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Bright Eyes (Images courtesy of Artpark & Company)
Bright Eyes (Images courtesy of Artpark & Company)

Bright Eyes to perform at Artpark on July 27


Wed, Jun 9th 2021 01:40 pm

Tickets for ‘Coors Light Concerts’ event on sale Friday, June 11

Bright Eyes will perform on the Artpark Amphitheater stage at 6 p.m. Tuesday, July 27. The concert is part of the “Coors Light Concerts” series and presented by Artpark and Funtime.

Tickets go on sale at noon Friday, June 11, and cost $40.50 for general admission (standing-room-only). Prices include a facility fee. Additional fees apply for online orders. Prices increase by $5 starting Tuesday, July 27. Purchase online at ticketmaster.com. The Artpark box office remains closed for in-person purchases.

Artpark & Company sent over the band’s bio, which reads:

Sometimes it feels like you hear a Bright Eyes song with your whole body. From Conor Oberst’s early recordings in an Omaha basement in 1995 all the way up to 2020, Bright Eyes’ music tries to unravel the impossible tangles of dissent: personal and political, external and internal. It’s a study of the beauty in unsteadiness in all its forms – in a voice, beliefs, love, identity, and what fills up the spaces in-between. And in so many ways, it’s just about searching for a way through.

The year 2020 was full of significant anniversaries for Bright Eyes. “Fevers and Mirrors” had been released 20 years ago in May, while “Digital Ash in a Digital Urn” and “I’m Wide Awake It’s Morning” both turned 15 in January 2020. The latter, a singer-songwriter tour-de-force released amidst the Bush presidency and Iraq war, wades through incisive antiwar rhetoric and micro, intimate calamities. On the title track and throughout the record, Oberst sings about body counts in the newspaper, televised wars, the bottomless pit of American greed, struggling to understand the world alongside one’s own turmoil.

In its own way, “I’m Wide Awake It’s Morning” carved out its place in the canon of great antiwar albums by being both present and prophetic, its urgency enduring 15-plus years later.

In 2011, the release of “The People’s Key,” Bright Eyes’ ninth album, ushered in an unofficial hiatus for the beloved project. In the time since, the work of the band’s core members – Oberst, multiinstrumentalist Mike Mogis, and multiinstrumentalist Nathaniel Walcott – has remained omnipresent, through both the members’ original work and collaboration.

Bright Eyes hiatus was to end in 2020, until the pandemic forced the cancellation of their tour. They look forward to a return to the road this year.

Bright Eyes (Images courtesy of Artpark & Company)


In recent years, Mogis produced records for beloved folk acts First Aid Kit and Joseph, among others, as well as mixed the fine-spun ennui of Phoebe Bridgers’ breakthrough 2017 debut, “Stranger in the Alps.” Mogis and bandmate Walcott also teamed up to write the original scores for “The Fault in Our Stars,” “Stuck in Love” and “Lovely Still.” Walcott worked as a solo composer scoring a number of independent feature-length films. He spent extensive time on collaboration; in addition to his arrangement work for Mavis Staples, First Aid Kit and M. Ward, he contributed studio work to artists ranging from U2 to jazz guitarist Jeff Parker, and also traveled the world as a touring member of the Red Hot Chili Peppers.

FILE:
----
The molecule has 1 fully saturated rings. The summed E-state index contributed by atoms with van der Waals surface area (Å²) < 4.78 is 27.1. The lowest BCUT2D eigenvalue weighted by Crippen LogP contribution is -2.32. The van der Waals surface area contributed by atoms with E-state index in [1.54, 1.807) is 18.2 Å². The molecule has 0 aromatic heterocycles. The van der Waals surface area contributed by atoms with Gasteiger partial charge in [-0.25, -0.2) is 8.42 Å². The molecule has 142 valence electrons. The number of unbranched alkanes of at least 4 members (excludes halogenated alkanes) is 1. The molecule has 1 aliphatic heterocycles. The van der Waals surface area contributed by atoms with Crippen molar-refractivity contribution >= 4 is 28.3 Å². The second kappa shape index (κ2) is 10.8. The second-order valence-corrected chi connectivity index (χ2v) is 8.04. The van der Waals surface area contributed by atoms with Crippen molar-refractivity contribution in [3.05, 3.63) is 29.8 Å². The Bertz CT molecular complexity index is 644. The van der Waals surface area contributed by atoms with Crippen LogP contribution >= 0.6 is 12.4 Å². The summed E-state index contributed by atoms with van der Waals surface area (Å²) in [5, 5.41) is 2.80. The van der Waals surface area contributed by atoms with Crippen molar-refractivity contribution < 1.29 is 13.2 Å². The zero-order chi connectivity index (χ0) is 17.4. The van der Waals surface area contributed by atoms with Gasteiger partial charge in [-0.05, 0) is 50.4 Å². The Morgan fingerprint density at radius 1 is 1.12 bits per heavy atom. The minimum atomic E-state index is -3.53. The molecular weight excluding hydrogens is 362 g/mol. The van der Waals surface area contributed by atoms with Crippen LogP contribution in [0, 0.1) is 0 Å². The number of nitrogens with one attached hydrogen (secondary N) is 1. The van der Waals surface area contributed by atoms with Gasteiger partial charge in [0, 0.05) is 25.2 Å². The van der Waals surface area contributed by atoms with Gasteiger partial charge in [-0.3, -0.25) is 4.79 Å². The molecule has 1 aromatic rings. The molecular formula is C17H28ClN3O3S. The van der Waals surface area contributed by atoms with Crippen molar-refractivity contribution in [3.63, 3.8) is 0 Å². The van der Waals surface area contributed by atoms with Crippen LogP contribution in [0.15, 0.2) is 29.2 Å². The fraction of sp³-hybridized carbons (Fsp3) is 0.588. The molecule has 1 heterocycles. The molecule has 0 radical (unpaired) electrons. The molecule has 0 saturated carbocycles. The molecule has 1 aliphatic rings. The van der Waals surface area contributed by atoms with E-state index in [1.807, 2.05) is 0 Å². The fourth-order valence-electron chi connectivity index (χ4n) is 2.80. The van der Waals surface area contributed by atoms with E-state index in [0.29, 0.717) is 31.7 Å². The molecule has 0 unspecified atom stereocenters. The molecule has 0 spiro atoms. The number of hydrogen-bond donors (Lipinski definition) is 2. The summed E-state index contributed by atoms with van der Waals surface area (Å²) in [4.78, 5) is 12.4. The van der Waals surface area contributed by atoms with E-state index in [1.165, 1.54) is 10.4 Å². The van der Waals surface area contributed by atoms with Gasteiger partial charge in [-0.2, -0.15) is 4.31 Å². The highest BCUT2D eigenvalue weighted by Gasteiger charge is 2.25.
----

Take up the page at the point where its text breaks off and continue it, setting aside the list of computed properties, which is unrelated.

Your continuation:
Oberst, who’s nearly 30 years into a prolific musical career, spent the past decade in similarly productive fashion. Across three years, he released a string of solo albums: “Salutations” (2017), “Ruminations” (2016) and “Upside Down Mountain” (2014), as well as guested on records by First Aid Kit, Bridgers and Alt-J. His punk band, Desaparecidos, emerged from a 13-year hiatus in 2015 with the thunderous sophomore LP, “Payola,” a white-knuckled disarray of hollered political fury. And at the top of 2019, Oberst and Bridgers debuted their new band, Better Oblivion Community Center, digitally dropping the critically lauded eponymous debut LP alongside a surprise performance on “The Late Show with Stephen Colbert.”

The heart at Bright Eyes’ songwriting still looms culturally, in films and TV shows and through reimaginings by other artists. Mac Miller covered both “Lua” and “First Day of My Life”; Lorde’s version of the penultimate “The People’s Key” track, the funereal-waltz “Ladder Song,” was a focal point of “The Hunger Games” soundtrack; The Killers covered “Four Winds” for their “Spaceman” EP; and Lil Peep’s “Worlds Away” samples “Something Vague” while Young Thug’s “Me Or Us” samples “First Day of My Life.”

Bright Eyes’ expansive catalog has traversed genre, sound, and countless players; unpolished demos or fuzzy folk, electrified rock or country twang. The sharp songwriting and musicianship is all anchored in Bright Eyes’ singular ability to flip deep intimacy into something universal. For so many, for so long, listening to Bright Eyes has been like hearing yourself in someone else’s song – a moment of understanding or illumination, knowing you’re on the same team looking for a way to move through all of this.

Artpark stated it “is committed to keeping all visitors, employees and artists safe and continues to work closely with New York state officials to revise and implement health and safety protocols. At this time, all activities are subject to New York state COVID-19 guidelines. For details, please visit here. As official local health guidelines evolve regarding COVID-19 safety protocols, Artpark may shift seating configurations and increase capacity.”

Visit artpark.net for more information.

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